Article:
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The door of the subject's room is painted pink and has been painted pink since the subject reached the age of seventeen. Pressed flowers are displayed within a wooden frame hanging from this door. ...
March 16, 2008
The door of the subject's room is painted pink and has been painted pink since the subject reached the age of seventeen. Pressed flowers are displayed within a wooden frame hanging from this door. In the frame is carved the name "Christine," a figment– or perhaps pure fiction.
There is nobody named Christine in this house.
Yet within the room, the subject takes its place before an easel, brush poised above a clean canvas. Refusing to be restricted by either an apron or some semblance of sanity during the painting process, all five feet and seven inches of the subject, not sparing the oversized tank nor the jeans that hug thin legs, are splattered in pink, turquoise, and white, a combination the subject has found to produce a fourth color when the acrylics are mixed: silver. The subject's hair is as colorful as its palette, with pink, turquoise, and white creating streaks among the wild silver that might sit flat if the subject allowed it. Dark make up around the eyes lend them a delicate and feminine appearance. Operative word: appearance. A silver ring adds an edge to sweetly glossed lips, complemented by four ornaments in the right ear. Various beaded necklaces adorn the subject's neck.
She paints reality on the walls. Unmatched is her ability to recreate the human face– she has some experience in that department. For beneath her wild looks, she was once–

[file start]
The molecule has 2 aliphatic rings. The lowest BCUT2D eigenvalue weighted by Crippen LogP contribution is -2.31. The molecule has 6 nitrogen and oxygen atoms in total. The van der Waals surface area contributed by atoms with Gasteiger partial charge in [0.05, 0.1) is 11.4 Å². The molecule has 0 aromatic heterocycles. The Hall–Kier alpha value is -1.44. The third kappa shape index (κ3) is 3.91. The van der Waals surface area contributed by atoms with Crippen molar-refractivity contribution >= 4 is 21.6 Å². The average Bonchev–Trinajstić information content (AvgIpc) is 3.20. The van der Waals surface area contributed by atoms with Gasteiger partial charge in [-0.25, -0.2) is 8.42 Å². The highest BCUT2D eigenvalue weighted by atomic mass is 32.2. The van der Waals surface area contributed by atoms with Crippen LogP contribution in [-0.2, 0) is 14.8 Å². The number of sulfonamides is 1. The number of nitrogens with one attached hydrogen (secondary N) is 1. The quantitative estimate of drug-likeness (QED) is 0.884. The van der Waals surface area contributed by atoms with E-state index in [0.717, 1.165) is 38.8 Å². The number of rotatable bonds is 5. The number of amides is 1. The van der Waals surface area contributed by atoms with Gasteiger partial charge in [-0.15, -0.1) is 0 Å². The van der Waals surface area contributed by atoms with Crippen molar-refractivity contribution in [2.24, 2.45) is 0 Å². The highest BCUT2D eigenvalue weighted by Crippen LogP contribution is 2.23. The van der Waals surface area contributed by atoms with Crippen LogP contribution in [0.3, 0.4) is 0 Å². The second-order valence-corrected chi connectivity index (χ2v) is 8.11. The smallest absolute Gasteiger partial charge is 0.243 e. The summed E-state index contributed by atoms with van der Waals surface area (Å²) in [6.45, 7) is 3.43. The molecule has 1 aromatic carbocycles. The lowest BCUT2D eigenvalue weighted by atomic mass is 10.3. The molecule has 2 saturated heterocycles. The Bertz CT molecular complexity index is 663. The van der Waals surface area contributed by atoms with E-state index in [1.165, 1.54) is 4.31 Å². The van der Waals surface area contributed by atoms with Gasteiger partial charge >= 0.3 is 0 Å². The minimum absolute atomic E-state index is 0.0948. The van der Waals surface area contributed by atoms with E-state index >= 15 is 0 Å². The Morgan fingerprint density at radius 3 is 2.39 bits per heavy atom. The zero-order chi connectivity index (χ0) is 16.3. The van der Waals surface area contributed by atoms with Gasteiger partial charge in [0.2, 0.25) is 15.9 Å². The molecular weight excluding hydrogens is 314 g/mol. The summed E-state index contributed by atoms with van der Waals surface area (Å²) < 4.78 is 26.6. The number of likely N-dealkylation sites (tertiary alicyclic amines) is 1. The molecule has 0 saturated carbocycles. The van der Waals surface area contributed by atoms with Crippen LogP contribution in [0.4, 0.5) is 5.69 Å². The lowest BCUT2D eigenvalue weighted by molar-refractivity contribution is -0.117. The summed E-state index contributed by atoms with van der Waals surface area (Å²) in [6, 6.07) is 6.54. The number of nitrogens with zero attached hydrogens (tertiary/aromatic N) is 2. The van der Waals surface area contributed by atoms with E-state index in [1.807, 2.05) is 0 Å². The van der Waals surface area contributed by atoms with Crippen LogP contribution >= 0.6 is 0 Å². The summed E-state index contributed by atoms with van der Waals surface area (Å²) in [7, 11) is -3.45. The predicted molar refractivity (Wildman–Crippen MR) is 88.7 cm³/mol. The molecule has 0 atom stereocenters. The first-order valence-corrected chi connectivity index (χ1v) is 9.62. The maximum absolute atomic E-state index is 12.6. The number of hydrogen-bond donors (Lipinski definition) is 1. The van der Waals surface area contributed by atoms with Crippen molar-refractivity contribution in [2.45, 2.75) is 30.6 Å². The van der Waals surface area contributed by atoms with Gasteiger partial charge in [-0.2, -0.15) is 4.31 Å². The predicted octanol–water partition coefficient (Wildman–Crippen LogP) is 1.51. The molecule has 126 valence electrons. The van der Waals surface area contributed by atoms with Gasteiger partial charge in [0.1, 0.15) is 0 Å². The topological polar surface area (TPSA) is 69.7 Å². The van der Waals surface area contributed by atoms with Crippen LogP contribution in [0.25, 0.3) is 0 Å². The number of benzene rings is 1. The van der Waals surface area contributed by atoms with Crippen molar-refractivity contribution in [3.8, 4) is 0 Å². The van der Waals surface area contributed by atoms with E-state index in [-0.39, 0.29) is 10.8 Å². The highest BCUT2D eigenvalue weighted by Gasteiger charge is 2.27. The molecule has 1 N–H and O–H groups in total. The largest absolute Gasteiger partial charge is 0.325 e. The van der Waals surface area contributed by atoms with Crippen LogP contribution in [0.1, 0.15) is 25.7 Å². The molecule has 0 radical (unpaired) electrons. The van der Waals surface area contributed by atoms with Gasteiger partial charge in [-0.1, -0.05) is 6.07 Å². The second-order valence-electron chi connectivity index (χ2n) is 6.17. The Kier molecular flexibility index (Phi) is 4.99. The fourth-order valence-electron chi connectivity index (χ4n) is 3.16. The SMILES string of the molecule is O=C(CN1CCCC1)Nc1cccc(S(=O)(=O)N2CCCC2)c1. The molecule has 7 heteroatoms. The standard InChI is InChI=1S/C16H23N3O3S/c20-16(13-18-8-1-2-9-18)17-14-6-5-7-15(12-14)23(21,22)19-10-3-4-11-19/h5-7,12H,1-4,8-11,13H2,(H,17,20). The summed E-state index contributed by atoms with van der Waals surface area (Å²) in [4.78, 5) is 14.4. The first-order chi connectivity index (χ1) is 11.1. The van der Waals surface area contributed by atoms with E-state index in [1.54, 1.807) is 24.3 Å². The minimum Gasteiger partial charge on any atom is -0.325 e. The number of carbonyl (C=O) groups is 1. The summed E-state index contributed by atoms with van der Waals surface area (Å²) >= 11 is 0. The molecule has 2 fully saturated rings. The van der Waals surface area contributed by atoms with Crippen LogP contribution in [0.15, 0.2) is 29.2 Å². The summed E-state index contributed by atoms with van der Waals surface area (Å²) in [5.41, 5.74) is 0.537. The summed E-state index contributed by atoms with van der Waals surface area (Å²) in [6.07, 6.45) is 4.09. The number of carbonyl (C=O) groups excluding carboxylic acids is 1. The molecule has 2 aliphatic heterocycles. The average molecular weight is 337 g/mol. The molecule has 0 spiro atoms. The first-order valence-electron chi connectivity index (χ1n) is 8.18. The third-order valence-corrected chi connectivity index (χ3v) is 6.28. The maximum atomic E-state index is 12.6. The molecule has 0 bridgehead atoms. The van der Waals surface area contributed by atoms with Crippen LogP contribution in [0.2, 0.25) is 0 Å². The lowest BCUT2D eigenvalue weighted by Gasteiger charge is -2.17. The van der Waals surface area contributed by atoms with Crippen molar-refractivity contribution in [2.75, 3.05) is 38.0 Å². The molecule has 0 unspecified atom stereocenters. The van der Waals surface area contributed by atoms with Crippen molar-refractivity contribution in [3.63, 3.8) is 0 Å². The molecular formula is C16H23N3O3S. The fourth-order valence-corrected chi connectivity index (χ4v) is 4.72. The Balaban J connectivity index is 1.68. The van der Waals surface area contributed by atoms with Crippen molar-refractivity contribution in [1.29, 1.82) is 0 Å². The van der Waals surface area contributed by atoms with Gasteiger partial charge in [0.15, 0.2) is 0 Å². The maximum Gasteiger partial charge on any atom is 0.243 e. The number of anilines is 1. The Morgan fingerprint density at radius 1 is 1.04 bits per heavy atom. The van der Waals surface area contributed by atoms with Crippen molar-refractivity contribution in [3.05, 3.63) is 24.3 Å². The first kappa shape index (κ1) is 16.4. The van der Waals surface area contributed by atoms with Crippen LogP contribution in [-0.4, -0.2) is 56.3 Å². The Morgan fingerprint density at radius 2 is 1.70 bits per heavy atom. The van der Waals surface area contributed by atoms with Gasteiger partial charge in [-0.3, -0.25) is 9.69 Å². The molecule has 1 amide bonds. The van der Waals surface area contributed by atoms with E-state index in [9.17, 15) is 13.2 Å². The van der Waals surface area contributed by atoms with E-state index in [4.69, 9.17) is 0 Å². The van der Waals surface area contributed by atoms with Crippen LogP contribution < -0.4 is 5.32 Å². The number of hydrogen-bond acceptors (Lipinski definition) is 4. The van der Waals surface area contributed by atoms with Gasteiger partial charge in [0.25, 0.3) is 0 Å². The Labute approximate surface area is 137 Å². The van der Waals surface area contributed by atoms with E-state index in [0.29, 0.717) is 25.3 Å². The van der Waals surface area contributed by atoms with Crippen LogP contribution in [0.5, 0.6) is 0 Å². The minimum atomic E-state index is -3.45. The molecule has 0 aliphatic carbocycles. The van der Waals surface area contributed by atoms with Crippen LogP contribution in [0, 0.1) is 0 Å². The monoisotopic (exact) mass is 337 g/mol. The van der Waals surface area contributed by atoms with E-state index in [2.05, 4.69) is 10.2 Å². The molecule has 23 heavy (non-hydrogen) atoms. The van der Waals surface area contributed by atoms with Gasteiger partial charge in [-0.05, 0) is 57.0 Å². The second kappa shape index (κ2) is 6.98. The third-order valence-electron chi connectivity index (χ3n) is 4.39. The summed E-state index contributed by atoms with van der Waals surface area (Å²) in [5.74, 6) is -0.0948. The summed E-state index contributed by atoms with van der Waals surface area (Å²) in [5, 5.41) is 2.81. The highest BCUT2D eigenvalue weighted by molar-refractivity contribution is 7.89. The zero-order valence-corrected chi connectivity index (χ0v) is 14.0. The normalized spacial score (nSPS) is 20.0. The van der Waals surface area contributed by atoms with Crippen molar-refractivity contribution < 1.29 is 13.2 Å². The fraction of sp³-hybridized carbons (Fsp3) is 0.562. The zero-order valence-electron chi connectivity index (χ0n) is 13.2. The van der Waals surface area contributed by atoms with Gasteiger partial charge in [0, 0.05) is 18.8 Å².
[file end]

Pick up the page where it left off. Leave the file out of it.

It doesn't matter. It has been painted over. Painted over, painted over. Paint it over.
Work it with a smile. Nobody will suspect a thing
There used to be a boy who lived in that house. I wonder where he went. I wonder what became of him. That girl came along. She looks just like him. His sister? He didn't have a sister before. Cousins? Who knows?
A strange girl, that Christine. She looks so happy, so free. But she's hiding something, you know. You can tell from the way her smile flees when you mention the boy who lived in that house. She's hiding something, you know, under her oversized tanks, oversized t-shirts, oversized everything. She doesn't dress to show it off. She doesn't have anything to show! Flat as a surfboard. She looks so happy, so free.
Feet too big. Jaw too strong. Chest too flat. Hips too narrow. Shoulders too broad. Hands too large. Lips too thin. Hiding something. Judged and judged– but it's all right. It's what I wanted. It's better than before. I don't need to be beautiful; I just need to be me. I don't need to be admired; I just need to be free.
There used to be a boy who lived in that house. That girl came along. He's doing much better now.
A photograph sits in a frame. It's the only one of its kind in the house. The rest have been tucked away; it's easier this way. It shows a boy sitting on a bench, with golden hair and a golden smile. Extraordinary boy. He could have had the world. He didn't want the world. Then what did he want?
Silver medals line the walls. Silverware lie in the drawers. Silver rings and silver hair. The subject is a second-rate kind of girl, but it's actually very satisfying.
She paints the boy who lived in the house, who lived in the room before it was pink, who lives in her smile, who lives in her laugh, who lives in the happiness he never had, who shares all her secrets, who suffers no more, who leaps from the canvas with golden hair and a golden smile.
Then she paints it over.